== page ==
Where will it come from in the next decade?
Traditionally, wealth is created, consumers spend more, trade markets further develop, and government spends.
Unfortunately, all of the aforementioned are in precarious spots as we head into the next decade.
Profits and tame inflation have enabled the economy to move forward, and this has largely been with the help of increased efficiency from technology. To what extent can our current technological revelation prop up our production? Again, expect this to temper in coming years.
Where does this lead us?
Companies, and their continued evolution into leaner, more efficient, productive engines will drive economic growth in the next decade. We are already seeing this through recent changes within corporations. McDonald’s has developed their app, and made their in-dining experience more enjoyable. Their partnership with Uber Eats furthered their profits. Dominos is the most popular app in the food space, and through marketing, the company has become a staple in fast food pizza.
We have begun to see companies like Procter & Gamble and United Technologies become more efficient in a different way. Both companies became leaner, and in turn became more successful. P&G cut many of their brands, and focused attention on a few of their staples, like Tide and Crest. United Technologies spun off parts of their business and maintained their most profitable. We saw the same move in America’s largest chemical company, Dow DuPont.
Scandal-ridden companies, like General Electric and Wells Fargo, are forced to do this. GE has begun examining every aspect of their business, top to bottom, left to right, and is carefully evaluating what should stay, go, or be improved. Wells Fargo is forced to do the same. Both companies will come out ahead, and both will do more for Corporate America. Their examples will be replicated by countless other competitors within their industries. JP Morgan, Bank of America, and Citibank are patiently watching every move Wells Fargo makes, and you can guarantee things that work at Wells, will pop up in the others. The same is to be said for industrial giants that compete with GE.
Ben Franklin once famously said Join or Die when referring to the Colonies unifying against the Brits. It seems as if the new motto for an American conglomerate is Evolve or Die.
Well, that evolution isn’t the technological adoption they were forced to take on in recent decades. It is now an evolution from the inside. One that will make them even leaner, efficient, and ultimately more profitable.
There is one additional part to the story. The corporations have too much cash, and must do something about it. They largely bought back their own stock in recent years. They used the cash for mergers and acquisitions as well. Today, that dust has settled. They need new ideas to utilize their cash.
Government, especially politicians do not like when companies sit on cash, and become more profitable with efficiency. Efficiency likely means layoffs, or the modern way of doing it which is simply not filling a job once vacated. Leaders will catch on, and the folks running these companies know it. How do they avoid the wrath of regulation, while still expanding profits at the same time? Well, they increase benefits they provide their employees. This keeps politicians out of their offices, keeps Wall St happy through increased efficiency, and boosts company morale with added benefits for employees.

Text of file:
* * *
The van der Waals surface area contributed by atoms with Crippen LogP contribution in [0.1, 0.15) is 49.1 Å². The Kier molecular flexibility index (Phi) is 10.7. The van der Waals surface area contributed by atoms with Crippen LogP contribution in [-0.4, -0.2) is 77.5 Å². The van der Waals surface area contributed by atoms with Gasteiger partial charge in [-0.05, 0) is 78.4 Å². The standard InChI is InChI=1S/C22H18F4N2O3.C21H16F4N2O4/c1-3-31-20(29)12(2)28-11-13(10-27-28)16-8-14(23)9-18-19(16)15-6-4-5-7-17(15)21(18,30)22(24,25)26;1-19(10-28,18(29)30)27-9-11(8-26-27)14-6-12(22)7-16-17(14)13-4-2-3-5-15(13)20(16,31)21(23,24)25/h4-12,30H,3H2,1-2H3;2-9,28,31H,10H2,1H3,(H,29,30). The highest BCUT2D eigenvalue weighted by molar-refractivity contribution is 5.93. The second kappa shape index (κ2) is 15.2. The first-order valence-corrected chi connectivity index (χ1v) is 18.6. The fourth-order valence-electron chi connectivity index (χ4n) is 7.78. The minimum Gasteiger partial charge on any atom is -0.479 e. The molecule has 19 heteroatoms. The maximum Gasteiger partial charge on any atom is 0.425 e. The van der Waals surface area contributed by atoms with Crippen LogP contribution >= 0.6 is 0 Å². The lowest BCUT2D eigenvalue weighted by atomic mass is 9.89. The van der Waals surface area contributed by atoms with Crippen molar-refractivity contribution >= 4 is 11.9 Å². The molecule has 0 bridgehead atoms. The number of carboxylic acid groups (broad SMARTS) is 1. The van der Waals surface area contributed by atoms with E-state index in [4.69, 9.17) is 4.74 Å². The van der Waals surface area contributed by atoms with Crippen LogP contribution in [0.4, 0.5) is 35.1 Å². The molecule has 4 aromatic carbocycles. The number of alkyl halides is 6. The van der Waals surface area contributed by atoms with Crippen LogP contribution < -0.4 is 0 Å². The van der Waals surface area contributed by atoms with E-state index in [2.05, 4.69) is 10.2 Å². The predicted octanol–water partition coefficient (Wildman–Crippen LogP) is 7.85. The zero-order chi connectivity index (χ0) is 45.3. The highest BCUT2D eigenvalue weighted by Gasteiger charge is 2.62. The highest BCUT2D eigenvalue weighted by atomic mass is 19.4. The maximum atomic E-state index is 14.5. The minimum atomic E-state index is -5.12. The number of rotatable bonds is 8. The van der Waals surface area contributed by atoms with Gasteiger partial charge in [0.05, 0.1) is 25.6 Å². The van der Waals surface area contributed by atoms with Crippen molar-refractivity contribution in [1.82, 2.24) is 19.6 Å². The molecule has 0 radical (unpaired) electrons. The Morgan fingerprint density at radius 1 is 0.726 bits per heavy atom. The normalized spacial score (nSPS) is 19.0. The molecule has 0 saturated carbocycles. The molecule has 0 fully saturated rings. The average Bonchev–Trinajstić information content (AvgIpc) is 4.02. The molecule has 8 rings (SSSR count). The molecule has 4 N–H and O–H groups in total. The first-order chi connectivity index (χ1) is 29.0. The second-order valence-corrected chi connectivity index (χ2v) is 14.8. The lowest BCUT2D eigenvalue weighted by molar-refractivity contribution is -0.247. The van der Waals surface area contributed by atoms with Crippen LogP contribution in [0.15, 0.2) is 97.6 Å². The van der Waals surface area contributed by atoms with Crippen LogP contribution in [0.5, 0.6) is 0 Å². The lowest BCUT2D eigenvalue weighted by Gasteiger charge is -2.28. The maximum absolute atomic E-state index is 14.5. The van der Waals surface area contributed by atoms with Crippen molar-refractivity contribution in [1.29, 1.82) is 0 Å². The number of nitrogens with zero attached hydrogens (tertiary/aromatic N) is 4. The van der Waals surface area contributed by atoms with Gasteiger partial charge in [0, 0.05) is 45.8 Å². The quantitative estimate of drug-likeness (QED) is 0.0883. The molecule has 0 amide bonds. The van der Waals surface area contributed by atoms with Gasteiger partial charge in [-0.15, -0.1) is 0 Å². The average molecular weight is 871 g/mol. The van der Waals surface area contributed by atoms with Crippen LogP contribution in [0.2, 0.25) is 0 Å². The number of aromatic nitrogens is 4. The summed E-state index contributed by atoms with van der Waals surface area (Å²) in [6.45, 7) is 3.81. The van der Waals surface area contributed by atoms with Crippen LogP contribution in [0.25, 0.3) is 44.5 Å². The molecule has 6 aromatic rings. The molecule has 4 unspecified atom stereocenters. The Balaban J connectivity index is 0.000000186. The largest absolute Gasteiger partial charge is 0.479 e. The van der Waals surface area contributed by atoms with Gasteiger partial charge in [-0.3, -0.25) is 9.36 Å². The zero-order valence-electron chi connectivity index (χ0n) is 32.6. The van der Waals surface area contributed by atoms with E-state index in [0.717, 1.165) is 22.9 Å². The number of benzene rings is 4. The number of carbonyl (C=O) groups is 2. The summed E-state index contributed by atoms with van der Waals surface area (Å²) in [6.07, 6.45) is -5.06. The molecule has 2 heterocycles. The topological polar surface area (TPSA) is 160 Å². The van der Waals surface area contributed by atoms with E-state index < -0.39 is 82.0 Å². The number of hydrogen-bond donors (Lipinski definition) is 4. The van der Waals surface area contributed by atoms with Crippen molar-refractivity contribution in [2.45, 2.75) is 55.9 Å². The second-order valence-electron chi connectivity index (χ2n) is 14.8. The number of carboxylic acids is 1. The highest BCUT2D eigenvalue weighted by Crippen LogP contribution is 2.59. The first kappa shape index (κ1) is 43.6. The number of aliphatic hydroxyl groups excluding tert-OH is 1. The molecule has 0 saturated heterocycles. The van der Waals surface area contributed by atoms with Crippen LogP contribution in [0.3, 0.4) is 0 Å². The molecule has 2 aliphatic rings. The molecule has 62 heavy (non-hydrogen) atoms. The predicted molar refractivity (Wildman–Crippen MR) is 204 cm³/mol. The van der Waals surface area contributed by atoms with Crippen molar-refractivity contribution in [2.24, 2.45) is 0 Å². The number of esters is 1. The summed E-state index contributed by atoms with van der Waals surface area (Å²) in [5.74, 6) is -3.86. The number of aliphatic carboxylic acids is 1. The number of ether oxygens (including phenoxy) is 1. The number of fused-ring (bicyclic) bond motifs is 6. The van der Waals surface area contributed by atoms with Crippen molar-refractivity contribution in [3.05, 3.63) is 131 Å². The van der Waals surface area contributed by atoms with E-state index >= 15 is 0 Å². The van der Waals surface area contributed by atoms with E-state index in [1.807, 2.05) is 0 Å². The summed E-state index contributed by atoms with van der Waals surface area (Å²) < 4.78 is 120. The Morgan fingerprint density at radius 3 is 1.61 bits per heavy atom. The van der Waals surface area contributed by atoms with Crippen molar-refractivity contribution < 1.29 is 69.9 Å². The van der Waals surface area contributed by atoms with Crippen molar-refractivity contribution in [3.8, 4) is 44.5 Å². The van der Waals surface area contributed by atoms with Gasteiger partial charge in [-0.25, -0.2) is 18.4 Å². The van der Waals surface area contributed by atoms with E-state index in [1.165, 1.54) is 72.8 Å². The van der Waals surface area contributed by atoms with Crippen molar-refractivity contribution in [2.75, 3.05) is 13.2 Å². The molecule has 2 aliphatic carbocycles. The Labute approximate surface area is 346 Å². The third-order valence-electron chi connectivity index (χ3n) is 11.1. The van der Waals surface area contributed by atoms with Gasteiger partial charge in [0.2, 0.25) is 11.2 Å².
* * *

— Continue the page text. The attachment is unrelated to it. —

The S&P 500, or at least the top 100 in this group have massive balance sheets. Some of which are bigger than GDP of entire nations. These companies have become incredibly powerful since 2008, and especially since the tech revolution of the 90s. They know they need to maintain proper leadership to keep regulators out. They know they will keep Wall St happy by finding profits from within but frustrate politicians. They know there needs to be balance. The balance will be dangling bigger and better carrots in front of current employees to keep them, and politicians happy.
Expect higher minimum wages, increased health and retirement perks, as well as added additional, new benefits. Expect most of these top companies to further their community involvement, and philanthropic endeavors. They know what they need to do, and these CEOs will tilt the scales just right to ensure they satisfy both sides of the aisle, while making sure their employees stay.
The next decade can seem really dire when you look at demographics, government debt, the rise of populism, low interest rates, and snarling inflation. You’re looking through the wrong lens. The invisible hand is doing just fine, and as long as government stays out of the way, expect these titans to move the global economy, and especially the American one into another great ten years.